Incoming players look to help team reach postseason
By Ben Friedman
Instead of rebuilding, the Bears are reloading for 2011-2012.
After a disappointing 18-13 (7-9) season, Scott Drew’s Baylor Bears have their eyes on a national championship next year. The Bears are losing LaceDarius Dunn, who graduated and will enter this year’s NBA draft.
As the Bears’ leading scorer, Dunn was integral to the team.
The Bears have added two freshmen and three transfers while returning freshman phenom Perry Jones III, who shocked the basketball world by announcing he would stay at Baylor for an extra season instead of entering the draft.
“The whole college experience with my teammates — that was a big part of this decision,” Jones said. “Just enjoying life with them. I do not want to cut that short and just leave out of nowhere. I want to have another good time like I did this year.”
While Jones is returning, several players won’t. Sophomore center Dragan Sekelja and freshman guard Stargell Love decided to transfer in May.
Returning players, in order of minutes per game, are:
No. 22 A.J. Walton (PG): After struggling to replace Tweety Carter, Walton looks to show everyone why he was named Mr. Basketball in Arkansas after his senior year of high school. The junior led the team in assists last season and is projected to start at point guard once again, although newcomer Pierre Jackson should see a lot of playing time at the position as well.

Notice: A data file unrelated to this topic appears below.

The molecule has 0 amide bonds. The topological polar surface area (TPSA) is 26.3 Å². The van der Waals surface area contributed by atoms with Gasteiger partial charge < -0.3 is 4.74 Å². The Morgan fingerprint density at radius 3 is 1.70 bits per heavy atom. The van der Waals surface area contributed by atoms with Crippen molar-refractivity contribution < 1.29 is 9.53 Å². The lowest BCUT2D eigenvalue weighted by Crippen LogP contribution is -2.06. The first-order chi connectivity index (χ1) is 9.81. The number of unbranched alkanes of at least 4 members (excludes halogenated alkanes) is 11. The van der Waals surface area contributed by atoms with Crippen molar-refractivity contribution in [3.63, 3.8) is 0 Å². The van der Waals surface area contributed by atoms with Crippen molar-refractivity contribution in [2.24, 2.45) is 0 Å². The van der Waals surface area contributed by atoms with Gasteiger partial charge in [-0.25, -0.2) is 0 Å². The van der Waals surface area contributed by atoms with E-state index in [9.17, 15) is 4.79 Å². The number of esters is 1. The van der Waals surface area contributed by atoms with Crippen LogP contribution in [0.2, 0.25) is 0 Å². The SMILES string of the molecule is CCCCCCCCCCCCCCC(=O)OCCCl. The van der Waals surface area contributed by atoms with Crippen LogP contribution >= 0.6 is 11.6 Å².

Walton received criticism throughout the year regarding his high number of turnovers. When asked about the issue, Walton said, “I hate it when I turn the ball over. But I have to just go out there, play, and try not to do it again.”
No. 41 Anthony Jones (SF): The 6-foot-10-inch small forward may have an awkward release on his jump shot, but it’s certainly accurate. Jones had the second-most 3-pointers on the team last season behind Dunn, shooting over 30 percent from beyond the arc. Jones moves toward the rim, especially when driving along the baseline. As a senior, Jones is expected to step into a leadership role this season, and fans hope he can become a true scoring threat.
No. 5 Perry Jones III (PF): Baylor’s most talented returning player will be one of Baylor’s two top 10 NBA talents in the coming season. His scoring and rebounding numbers compare favorably to those of Blake Griffin (Oklahoma) during his freshman season. Baylor fans can reasonably hope that Jones produces similarly to Griffin in his sophomore season when he won the Dr. James Naismith Award for the College Player of the Year.
No. 4 Quincy Acy (PF): Between his Abraham Lincoln beard and Ferrell Center-rocking dunks, it’s not tough to figure out why Acy is a fan favorite. Sporting the highest vertical leap on the team, Acy is a dynamic force, both in rebounding the basketball and blocking shots while he anchors Baylor’s zone defense. As a senior, Acy is clearly the emotional leader of the team. Drew has consistently praised Acy’s tremendous work ethic and the example he sets for incoming players.
No. 11 J’mison Morgan (C): After struggling at UCLA, Bobo – the nickname tattooed on his calves – had a breakout year after transferring to Baylor, particularly on defense. The latest example of Baylor’s staff producing excellent big men, 6-foot-11-inch Morgan is expected to be the big body in the lane and figures to be instrumental in Baylor’s title shot during his senior season.
No. 3 Fred Ellis (SG): Ellis is back for his fourth season of eligibility after graduating in December last year. He will attend graduate school as he fights for the starting shooting guard spot. Ellis is a prototypical “glue guy” who can knock down an open jump shot, rebounds well and takes care of the ball.